It may serve to let people know how old I really am but I remember the first tranche of chat rooms. These chat rooms were the embryonic beginnings of social media; they were the first places where we could connect with others in real time. The idea was that we could all connect and chat like some Star Trekesque utopia. The reality was much more stark and illustrated that we are closer in social graces to a drunk chimp than we are to Dr. Spock and his friends.
They were horrific. Like a never ending, first day of big school. The black canvased, colour-splashed houses of lies and untruth. You entered with a brave heart and a false personality. The user names were vicious. DeViL 666KiLler was the type of thing you would meet there, asking you to chat in a private room, “Eh, no thanks.”.
These chat rooms formed the basis of the “trolls” we see today. The difference was that in 1999, Trolls ruled the social web! It was their world and ordinary decent people were not welcome in it! Troll hierarchy was easy to figure out –
King Troll – the guy who knows more than three people in the “room” and offers opinion as fact in a 6 paragraph diatribe which starts with, “Well, whenever I was in the navy……” . Invariably he is 14 years of age and socially dysfunctional.
Everyone’s Favourite Troll – ironically named because he tends to wait until someone says something vaguely controversial before eviscerating them with some acerbic commentary. 21 year old philosophy student, every time.
Fake Troll – Says “Fake” to any opinion or fact put forward. YouTube was a godsend to these people and they now all live on the Isle of Man.
Homophobic/Racist/Violent/Sexist/Criminal Troll – Writes like a protégé of Goebbels and lives of everyone venting their spleen at his hatred. Will more often than not make assumptions about your parentage or sexual orientation. Delight. Usually a Young Conservative.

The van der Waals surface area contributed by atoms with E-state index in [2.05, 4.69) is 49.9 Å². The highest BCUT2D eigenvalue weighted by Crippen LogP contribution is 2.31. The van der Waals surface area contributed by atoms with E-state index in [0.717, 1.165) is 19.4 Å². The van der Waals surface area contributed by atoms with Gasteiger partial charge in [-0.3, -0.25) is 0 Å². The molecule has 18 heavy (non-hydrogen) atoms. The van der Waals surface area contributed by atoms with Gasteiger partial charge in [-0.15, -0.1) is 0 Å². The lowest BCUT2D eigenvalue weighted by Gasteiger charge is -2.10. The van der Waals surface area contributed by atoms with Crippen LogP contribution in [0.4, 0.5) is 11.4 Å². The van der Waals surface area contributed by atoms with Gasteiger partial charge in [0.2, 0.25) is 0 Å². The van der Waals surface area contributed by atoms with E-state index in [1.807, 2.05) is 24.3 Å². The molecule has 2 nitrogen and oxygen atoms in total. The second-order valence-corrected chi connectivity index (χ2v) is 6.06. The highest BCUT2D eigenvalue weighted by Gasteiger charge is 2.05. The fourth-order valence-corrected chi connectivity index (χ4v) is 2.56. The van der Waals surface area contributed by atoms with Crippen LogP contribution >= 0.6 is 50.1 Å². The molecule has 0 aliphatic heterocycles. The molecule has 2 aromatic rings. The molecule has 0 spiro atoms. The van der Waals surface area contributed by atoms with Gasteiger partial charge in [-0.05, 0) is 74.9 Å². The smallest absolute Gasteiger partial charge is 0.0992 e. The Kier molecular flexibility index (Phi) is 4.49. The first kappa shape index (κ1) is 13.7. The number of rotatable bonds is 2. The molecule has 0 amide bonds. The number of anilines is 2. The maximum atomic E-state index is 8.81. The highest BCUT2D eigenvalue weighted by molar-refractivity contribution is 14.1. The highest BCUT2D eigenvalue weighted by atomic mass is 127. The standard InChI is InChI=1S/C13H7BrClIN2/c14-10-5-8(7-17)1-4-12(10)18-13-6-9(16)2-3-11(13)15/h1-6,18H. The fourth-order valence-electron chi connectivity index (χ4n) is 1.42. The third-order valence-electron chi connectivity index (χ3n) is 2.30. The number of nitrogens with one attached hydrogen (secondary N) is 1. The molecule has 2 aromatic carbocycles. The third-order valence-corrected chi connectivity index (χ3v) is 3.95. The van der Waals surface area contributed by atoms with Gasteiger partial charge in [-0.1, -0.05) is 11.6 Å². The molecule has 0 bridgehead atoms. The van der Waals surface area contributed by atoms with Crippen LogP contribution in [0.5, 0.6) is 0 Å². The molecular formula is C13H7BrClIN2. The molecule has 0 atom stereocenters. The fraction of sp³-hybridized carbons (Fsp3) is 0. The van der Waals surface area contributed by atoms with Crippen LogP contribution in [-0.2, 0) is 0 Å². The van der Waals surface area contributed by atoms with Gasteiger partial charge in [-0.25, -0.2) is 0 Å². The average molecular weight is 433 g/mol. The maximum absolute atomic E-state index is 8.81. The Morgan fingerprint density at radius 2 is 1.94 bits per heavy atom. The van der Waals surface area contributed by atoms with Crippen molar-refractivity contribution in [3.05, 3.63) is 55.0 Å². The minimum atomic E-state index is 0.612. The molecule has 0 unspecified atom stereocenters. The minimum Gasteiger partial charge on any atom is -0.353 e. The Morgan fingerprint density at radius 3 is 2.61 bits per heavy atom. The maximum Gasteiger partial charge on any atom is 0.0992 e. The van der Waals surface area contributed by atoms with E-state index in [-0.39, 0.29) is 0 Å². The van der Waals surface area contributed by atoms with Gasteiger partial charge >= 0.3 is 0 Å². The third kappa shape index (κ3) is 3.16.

Then came the rise of the social networks. People started to break through the glass wall of fake online identity and put their online views forward as their offline self. Once I put my identity online and connected it to my real friends, I could not communicate as a pseudonym. Rather than Stud BoY 89 writing his views, it was now Philip Macartney. My views had to become more honest, my profile had to be more honest too, because Philip Macartney, was connected to Philip Macartney’s real life friends who would take him to task if they caught him exaggerating online, “Eh Phil, Ford Mondeo is not spelt F-e-r-r-a-r-i”. Social media had grown up in to transparency and accountability.
Once I had profiles out there, they followed me. If I want to comment on rubbish written in The Daily Mail or Fox News sites, I am generally signed in with Facebook using a service like Gigya or Janrain. My views are held to the account of my self and my reputation. Just like in real life.
Dating sites are the exception to this rule. In a dating site we want to put forward our best foot and not give anything away. While the dating profiles have evolved from the “Troll Years”, they haven’t reached full social maturity. The dating world is human kind at it’s most animalistic, feathers are boasted, chests are puffed and rears are shaken. It’s a sexual jungle and people want to hunt or be hunted. People share the bare minimum but what is shared is designed to attract a mate. You put surfing as a past time, even though you have only done it once, in order to attract hot surfing girls/guys. It’s digital Darwinism at its best, the more honest you are, the less likely you will be to find a mate. Those poor souls who wade in with an honest profile, soon churn out with a feeling of rejection and inadequacy. Yet, the person who skillfully passes himself as a “Modern Day Don Draper”, feasts on date after date.
Citysocializer is trying to bridge the gap between online and offline. We want our community to build up a rapport online before meeting round an event or social offline. We want digital social connection to be a seamless tool in human interaction. Our platform is designed to help converge the two worlds. Our mobile apps make that convergence faster and more natural.
Trolls will always be there. I have seen some epic trolling and to be honest, I hope it continues. The guy on Youtube who trolls everyone and has about 40 different careers, “I was in the marines for 20 years..” etc is brilliant. Bu there are times when I want to communicate with someone real, someone who is not just going to scream “fake” etc. Social accountability and transparency means that I can now reach out and do that and platforms like citysocializer mean that I can reach out to someone I don’t know, make a digital friend and meet them for a pint. Wouldn’t it be funny if they turned out to be a troll in real life?